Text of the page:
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food Anchor Has a Surprise New Owner. Why S.F. Should Be Excited — but Worried

Anchor Brewing is more than just a beloved institution in this city. It’s the very myth of San Francisco in a bottle. It’s a relic of the Gold Rush, a harbinger of the it-happened-here-first innovation that our region hopes to be known for.

A worker at Anchor Brewing on March 28, 1978. The brewery, which closed last year, will reopen under the ownership of Chobani Yogurt’s CEO.,Gary Fong/The Chronicle

Well, we didn’t see that one coming.

Of all the players who might have bought the shuttered Anchor Brewing — the scrappy ex-employees, the venture capitalist neighbor, the Big Beer corporations that we all assumed were interested — Hamdi Ulukaya, the billionaire founder of Chobani yogurt, was never a top suspect.

San Franciscans would be right to be skeptical of Ulukaya, who has no apparent connection to our city or to craft beer. Especially since he told the Chronicle he “didn’t know Anchor existed” until last summer. Sure, he plans to revive the old logos, rehire as many employees as possible and begin brewing steam beer again. Still, it’s reasonable to wonder whether he may value his new asset primarily as a real estate investment. Could stewarding the legacy of America’s first craft brewery, which San Franciscans know to be a sacred honor, end up being an afterthought?

But as far as billionaires go, Ulukaya sounds like one you might actually be able to cheer for. He has an irresistible origin story, after growing up in a family of sheep herders in the Turkish mountains, he immigrated to the United States with only $3,000 to his name and launched Chobani after buying a dilapidated Kraft yogurt factory. By giving his workers a 10% stake in Chobani, employing large numbers of refugees and donating lavishly to charitable causes, Ulukaya has endeared himself to the socially conscious business world. He has amassed the accolades to prove it: honorary doctorates galore, humanitarian awards, an appointment by President Obama to a global entrepreneurship group.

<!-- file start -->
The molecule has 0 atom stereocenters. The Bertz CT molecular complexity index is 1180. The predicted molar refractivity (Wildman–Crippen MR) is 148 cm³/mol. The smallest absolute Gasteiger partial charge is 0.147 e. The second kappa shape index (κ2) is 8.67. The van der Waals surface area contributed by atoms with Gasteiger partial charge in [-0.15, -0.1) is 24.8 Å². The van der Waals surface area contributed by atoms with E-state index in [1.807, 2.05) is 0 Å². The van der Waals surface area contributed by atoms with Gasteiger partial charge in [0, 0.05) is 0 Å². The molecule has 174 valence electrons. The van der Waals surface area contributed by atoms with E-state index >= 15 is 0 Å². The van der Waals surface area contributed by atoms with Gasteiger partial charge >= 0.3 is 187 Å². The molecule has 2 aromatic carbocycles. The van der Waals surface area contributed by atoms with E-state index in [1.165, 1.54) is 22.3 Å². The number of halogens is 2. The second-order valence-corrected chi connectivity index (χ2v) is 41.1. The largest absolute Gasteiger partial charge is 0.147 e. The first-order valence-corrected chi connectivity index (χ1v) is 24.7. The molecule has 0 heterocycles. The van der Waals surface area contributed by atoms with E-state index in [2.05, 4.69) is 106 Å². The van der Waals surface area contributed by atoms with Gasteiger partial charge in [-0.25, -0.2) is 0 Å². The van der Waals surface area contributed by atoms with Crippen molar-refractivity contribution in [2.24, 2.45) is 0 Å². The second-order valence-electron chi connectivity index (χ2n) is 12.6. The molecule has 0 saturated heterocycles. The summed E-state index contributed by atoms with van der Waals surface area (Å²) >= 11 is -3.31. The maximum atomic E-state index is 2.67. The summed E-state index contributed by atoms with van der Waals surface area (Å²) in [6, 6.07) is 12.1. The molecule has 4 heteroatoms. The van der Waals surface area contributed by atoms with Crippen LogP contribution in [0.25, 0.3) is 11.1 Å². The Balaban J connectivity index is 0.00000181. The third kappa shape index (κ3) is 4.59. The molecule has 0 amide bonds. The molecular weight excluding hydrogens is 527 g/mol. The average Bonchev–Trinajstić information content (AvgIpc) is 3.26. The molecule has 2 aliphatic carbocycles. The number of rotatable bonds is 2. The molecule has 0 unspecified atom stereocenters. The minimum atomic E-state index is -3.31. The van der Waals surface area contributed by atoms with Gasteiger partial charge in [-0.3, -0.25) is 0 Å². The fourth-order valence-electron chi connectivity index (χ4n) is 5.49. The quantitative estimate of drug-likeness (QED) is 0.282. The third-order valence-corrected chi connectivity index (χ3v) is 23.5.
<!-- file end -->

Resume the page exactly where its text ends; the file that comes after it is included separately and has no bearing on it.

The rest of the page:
But that still doesn’t answer the question on San Franciscans’ minds. Does Ulukaya know what this brewery means to us? Does he get Anchor?

Anchor Brewing is more than just a beloved institution in this city. It’s the very myth of San Francisco in a bottle. It’s a relic of the Gold Rush, a harbinger of the it-happened-here-first innovation that our region hopes to be known for. Anchor was a survivor, for 127 years, of San Francisco’s periods of buoyant boom and brutal bust. Its signature beer, Steam, can even be seen as an expression of the city’s uniquely quirky climate: Long before temperature control was available, Steam’s fermentation was regulated only by the cool bay breeze.

In the second half of the 20th century, as Big Beer consolidated and an American craft movement rose to meet it, Anchor seemed to represent San Francisco’s stubbornly independent streak. Fritz Maytag, who owned the brewery from 1965 until 2010, presided over its golden era. With longtime brewer Mark Carpenter, he restored Anchor Steam’s quality, making it one of the great American beers. They introduced the first IPA in this country since Prohibition, Liberty Ale, reviving the lost practice of dry hopping and setting off a trend that would captivate a generation of brewers.